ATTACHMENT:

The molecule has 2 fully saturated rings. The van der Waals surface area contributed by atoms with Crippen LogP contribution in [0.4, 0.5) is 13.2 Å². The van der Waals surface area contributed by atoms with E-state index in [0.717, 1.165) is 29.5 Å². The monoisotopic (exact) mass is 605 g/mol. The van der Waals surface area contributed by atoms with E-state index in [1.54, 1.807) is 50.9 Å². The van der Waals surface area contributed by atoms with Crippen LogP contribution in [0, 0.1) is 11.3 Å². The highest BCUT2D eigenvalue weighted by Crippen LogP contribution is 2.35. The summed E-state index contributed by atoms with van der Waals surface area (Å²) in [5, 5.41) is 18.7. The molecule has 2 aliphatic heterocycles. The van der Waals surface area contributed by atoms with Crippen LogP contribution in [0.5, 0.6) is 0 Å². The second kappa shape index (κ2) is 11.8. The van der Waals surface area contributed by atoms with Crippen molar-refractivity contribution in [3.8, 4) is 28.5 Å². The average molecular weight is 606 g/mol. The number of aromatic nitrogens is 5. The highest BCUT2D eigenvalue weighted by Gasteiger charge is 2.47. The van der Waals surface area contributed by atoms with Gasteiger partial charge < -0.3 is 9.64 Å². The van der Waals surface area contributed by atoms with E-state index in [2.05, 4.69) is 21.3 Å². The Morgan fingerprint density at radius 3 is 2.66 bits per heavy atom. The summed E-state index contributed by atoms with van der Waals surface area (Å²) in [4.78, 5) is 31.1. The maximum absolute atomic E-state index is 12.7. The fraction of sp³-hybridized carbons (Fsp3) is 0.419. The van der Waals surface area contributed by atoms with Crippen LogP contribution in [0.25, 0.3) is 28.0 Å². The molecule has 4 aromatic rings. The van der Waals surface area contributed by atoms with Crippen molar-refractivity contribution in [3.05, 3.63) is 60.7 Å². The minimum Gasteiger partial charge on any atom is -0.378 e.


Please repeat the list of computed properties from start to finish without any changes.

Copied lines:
The molecule has 2 fully saturated rings. The van der Waals surface area contributed by atoms with Crippen LogP contribution in [0.4, 0.5) is 13.2 Å². The van der Waals surface area contributed by atoms with E-state index in [0.717, 1.165) is 29.5 Å². The monoisotopic (exact) mass is 605 g/mol. The van der Waals surface area contributed by atoms with E-state index in [1.54, 1.807) is 50.9 Å². The van der Waals surface area contributed by atoms with Crippen LogP contribution in [0, 0.1) is 11.3 Å². The highest BCUT2D eigenvalue weighted by Crippen LogP contribution is 2.35. The summed E-state index contributed by atoms with van der Waals surface area (Å²) in [5, 5.41) is 18.7. The molecule has 2 aliphatic heterocycles. The van der Waals surface area contributed by atoms with Crippen LogP contribution in [0.5, 0.6) is 0 Å². The second kappa shape index (κ2) is 11.8. The van der Waals surface area contributed by atoms with Crippen molar-refractivity contribution in [3.8, 4) is 28.5 Å². The average molecular weight is 606 g/mol. The number of aromatic nitrogens is 5. The highest BCUT2D eigenvalue weighted by Gasteiger charge is 2.47. The van der Waals surface area contributed by atoms with Gasteiger partial charge < -0.3 is 9.64 Å². The van der Waals surface area contributed by atoms with E-state index in [2.05, 4.69) is 21.3 Å². The Morgan fingerprint density at radius 3 is 2.66 bits per heavy atom. The summed E-state index contributed by atoms with van der Waals surface area (Å²) in [4.78, 5) is 31.1. The maximum absolute atomic E-state index is 12.7. The fraction of sp³-hybridized carbons (Fsp3) is 0.419. The van der Waals surface area contributed by atoms with Crippen LogP contribution in [0.25, 0.3) is 28.0 Å². The molecule has 4 aromatic rings. The van der Waals surface area contributed by atoms with Crippen molar-refractivity contribution in [3.05, 3.63) is 60.7 Å². The minimum Gasteiger partial charge on any atom is -0.378 e.